Earlier this month I had the privilege of staging Perfume as Practice SS19 at Lumen Crypt Gallery, London. The opportunity afforded me the chance to exhibit a solo show in London for the first time; bringing my unique approach to perfumery to a new audience.
I went into the exhibition with no real connections with the art scene in London, aside from a handful of artists I knew or worked with previously. As such, I didn’t have any expectations of how well my work would be received, or how many people would be in attendance over the 4 days. To that end, my exhibition can be deemed a relative success; it attracted the attention of over 75 people, I sold work, the exhibition was well received and, crucially, I established new connections with people and organisations – both in and out of the art world – that may well drive future development and collaboration.
The exhibition comprised a unique blend of perfume, portraiture and astronomy, with each perfume portrait adorned with a constellation. The aim was to reveal connections between artists; highlighting the thoughts, desires and motivations that drive creative action and bolstering the creative community by highlighting commonalities. I don’t know how well such notions translated into an audience experience, as most feedback centred around the unique nature of the exhibition and the delicacy of my scent design. This in itself did prove rather revealing, however, as it confirmed that my perfume making is becoming more competent.
Such is the nature of Lumen Crypt Gallery, using the walls is actually rather limited. This presented a challenge when designing visual work, as it had to be placed in the space with minimum intrusion. This actually made me work to a more disciplined brief and I think the work was better for it: I created a set of banners and assemblages that adhered to the theme of astronomy while enhancing the audiences’s experiences of the perfumes, resulting in a cohesive exhibition.
Exhibiting in London provided an opportunity to establish new connections while presenting my work to a new audience. To that end I’m very happy with what I’ve achieved. But alas, I cannot dwell for too long as my next solo exhibition – at Wolverhampton’s Asylum Gallery in June – will present a whole new opportunity. Onwards and Upwards!
Zoyander Street 50ml EDT
Head – Lime, Basil
Heart – Black Pepper
Body – Rosewood
Description: Exuding confidence and a proactive mental perspective, this fragrance is the perfect tonic for apathy.
This perfume was on display at Surface Gallery, Nottingham, from 2nd – 18th November.
Adam Jones 50ml EDT
Head – Petitgrain
Heart – Pine Needle, Carrot Seed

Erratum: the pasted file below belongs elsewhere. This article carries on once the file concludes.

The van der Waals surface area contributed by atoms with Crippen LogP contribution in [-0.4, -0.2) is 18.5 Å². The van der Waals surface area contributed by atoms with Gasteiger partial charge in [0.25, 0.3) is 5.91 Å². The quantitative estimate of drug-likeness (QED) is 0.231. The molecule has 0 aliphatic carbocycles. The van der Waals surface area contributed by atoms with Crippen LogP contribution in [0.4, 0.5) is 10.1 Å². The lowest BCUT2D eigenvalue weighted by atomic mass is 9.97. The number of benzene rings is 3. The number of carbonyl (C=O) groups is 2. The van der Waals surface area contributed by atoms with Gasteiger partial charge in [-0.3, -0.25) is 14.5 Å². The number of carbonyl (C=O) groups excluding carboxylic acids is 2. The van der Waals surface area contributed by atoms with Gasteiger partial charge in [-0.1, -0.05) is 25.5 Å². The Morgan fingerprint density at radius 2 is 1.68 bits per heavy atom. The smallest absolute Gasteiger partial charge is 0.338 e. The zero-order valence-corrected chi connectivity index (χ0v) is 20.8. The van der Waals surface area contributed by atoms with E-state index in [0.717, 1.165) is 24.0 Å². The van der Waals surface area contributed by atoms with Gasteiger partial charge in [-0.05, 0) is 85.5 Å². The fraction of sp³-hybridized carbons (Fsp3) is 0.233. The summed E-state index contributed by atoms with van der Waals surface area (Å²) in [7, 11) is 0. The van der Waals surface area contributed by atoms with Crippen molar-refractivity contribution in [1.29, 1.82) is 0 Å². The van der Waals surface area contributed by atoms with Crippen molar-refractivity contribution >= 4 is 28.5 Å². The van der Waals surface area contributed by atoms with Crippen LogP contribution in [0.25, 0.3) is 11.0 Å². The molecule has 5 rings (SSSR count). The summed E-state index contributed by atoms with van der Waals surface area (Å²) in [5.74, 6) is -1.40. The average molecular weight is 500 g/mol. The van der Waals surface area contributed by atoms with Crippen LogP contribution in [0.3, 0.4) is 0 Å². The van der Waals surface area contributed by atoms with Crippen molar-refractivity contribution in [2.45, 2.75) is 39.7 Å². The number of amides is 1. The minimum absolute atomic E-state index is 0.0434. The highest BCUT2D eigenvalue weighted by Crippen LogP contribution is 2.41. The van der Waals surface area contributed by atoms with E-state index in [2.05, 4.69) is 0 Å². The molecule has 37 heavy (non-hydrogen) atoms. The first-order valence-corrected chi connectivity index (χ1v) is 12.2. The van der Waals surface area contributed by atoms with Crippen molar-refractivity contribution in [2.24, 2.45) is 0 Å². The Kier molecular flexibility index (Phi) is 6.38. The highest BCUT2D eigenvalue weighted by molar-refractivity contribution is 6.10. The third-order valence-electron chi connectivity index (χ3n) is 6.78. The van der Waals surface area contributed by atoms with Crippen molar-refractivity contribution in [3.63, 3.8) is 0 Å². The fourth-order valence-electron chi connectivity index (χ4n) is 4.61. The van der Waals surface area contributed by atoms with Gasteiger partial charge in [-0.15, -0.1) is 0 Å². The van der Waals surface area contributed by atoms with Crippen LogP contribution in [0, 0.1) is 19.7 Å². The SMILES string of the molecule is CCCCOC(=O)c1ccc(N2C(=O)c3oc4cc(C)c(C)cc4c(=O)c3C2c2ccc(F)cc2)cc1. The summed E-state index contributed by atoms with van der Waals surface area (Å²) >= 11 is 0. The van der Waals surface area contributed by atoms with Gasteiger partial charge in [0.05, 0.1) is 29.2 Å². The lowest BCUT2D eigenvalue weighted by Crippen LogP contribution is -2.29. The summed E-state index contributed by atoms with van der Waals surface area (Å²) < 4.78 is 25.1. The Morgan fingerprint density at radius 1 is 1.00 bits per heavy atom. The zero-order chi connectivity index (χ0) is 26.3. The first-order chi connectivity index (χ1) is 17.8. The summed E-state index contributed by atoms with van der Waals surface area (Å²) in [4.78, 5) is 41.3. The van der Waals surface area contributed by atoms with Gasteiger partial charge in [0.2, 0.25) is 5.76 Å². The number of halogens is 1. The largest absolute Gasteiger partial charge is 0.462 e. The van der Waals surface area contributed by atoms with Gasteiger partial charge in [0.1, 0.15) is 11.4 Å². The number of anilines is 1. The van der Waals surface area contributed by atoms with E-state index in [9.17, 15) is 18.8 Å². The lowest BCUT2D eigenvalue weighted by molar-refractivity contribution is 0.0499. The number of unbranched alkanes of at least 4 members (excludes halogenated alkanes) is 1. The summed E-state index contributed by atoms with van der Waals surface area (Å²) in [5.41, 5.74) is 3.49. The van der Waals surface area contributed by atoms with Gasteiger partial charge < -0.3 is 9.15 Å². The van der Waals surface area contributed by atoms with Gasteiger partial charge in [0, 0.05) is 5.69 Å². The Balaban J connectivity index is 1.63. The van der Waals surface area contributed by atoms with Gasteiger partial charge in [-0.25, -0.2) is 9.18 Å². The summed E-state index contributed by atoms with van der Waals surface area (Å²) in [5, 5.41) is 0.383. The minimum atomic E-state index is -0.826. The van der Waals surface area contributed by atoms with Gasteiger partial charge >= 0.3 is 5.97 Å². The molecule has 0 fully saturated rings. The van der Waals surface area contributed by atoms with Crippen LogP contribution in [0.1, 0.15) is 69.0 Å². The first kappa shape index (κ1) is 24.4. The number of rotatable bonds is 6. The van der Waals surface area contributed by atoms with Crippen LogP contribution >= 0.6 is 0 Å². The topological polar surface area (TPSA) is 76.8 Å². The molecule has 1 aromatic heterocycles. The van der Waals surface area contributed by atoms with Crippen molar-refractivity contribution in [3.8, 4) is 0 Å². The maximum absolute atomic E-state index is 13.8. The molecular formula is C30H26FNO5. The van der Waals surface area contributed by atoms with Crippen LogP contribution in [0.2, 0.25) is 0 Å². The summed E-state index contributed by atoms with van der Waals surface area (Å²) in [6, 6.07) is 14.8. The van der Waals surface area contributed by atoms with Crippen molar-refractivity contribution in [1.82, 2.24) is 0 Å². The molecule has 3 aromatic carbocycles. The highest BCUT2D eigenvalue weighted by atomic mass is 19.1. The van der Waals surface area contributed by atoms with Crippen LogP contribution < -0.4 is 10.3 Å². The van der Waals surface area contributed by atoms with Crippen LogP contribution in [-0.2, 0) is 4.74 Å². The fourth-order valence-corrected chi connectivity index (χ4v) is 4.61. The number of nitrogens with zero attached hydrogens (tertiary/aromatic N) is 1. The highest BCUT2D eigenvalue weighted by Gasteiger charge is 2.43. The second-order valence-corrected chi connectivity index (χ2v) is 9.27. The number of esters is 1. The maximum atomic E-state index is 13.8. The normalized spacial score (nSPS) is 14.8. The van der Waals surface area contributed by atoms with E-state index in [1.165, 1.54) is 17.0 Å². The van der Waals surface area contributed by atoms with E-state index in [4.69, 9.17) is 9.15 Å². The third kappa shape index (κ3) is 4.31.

Body – Sandalwood
Description – Nominally woody and referencing the therapeutic tendencies of woodland, yet a kick of carrot seed playfully disrupts.
This fragrance was exhibited at Surface Gallery, Nottingham, from 3rd – 18th November 2017.
This November saw me open my 4th Perfume as Practice solo show – and the first one to be ran outside Sheffield. Perfume as Practice AW17 opened at Surface Gallery, Nottingham, on the 3rd November and runs until the 18th.
This particular incarnation comprises 20 perfume portraits and 5 painted representations of constellations. I have chosen ‘Constellations’ as an overarching theme because it occurred to me that there are parallels between space and fragrance – both are mysterious, intangible and difficult to fully describe. So I deduced that placing them beside each other might extend our knowledge and relationship with both.
Once again, the exhibition has been well received, with my innovative approach to perfumery cited as a key point of intrigue. It’s been fun exhibiting in a city that has no pre-conceptions of my work, and it’s encouraged a deeper consideration of how fragrance can exist in a space relative to an overarching theme. I certainly think that the visual elements of the exhibition fully compliment the fragrances.
The fragrances, as ever, are achieved through a process that begins by asking artists the question ‘why do you make art?’ Then, through a established method of interpretation and investigation, relevant and meaningful fragrance are combined in order to achieve a perfume that captures the essence of each artist. It’s a process that is becoming increasingly honed, and the simple act undergoing this process for almost 3 years has developed my skills as a fine art perfumer. As such, I can appreciate the relative coherence of my my recent perfumes. Though hopefully this process will just see me continuously improve.
Perfume as Practice continues at Surface Gallery until 18th November.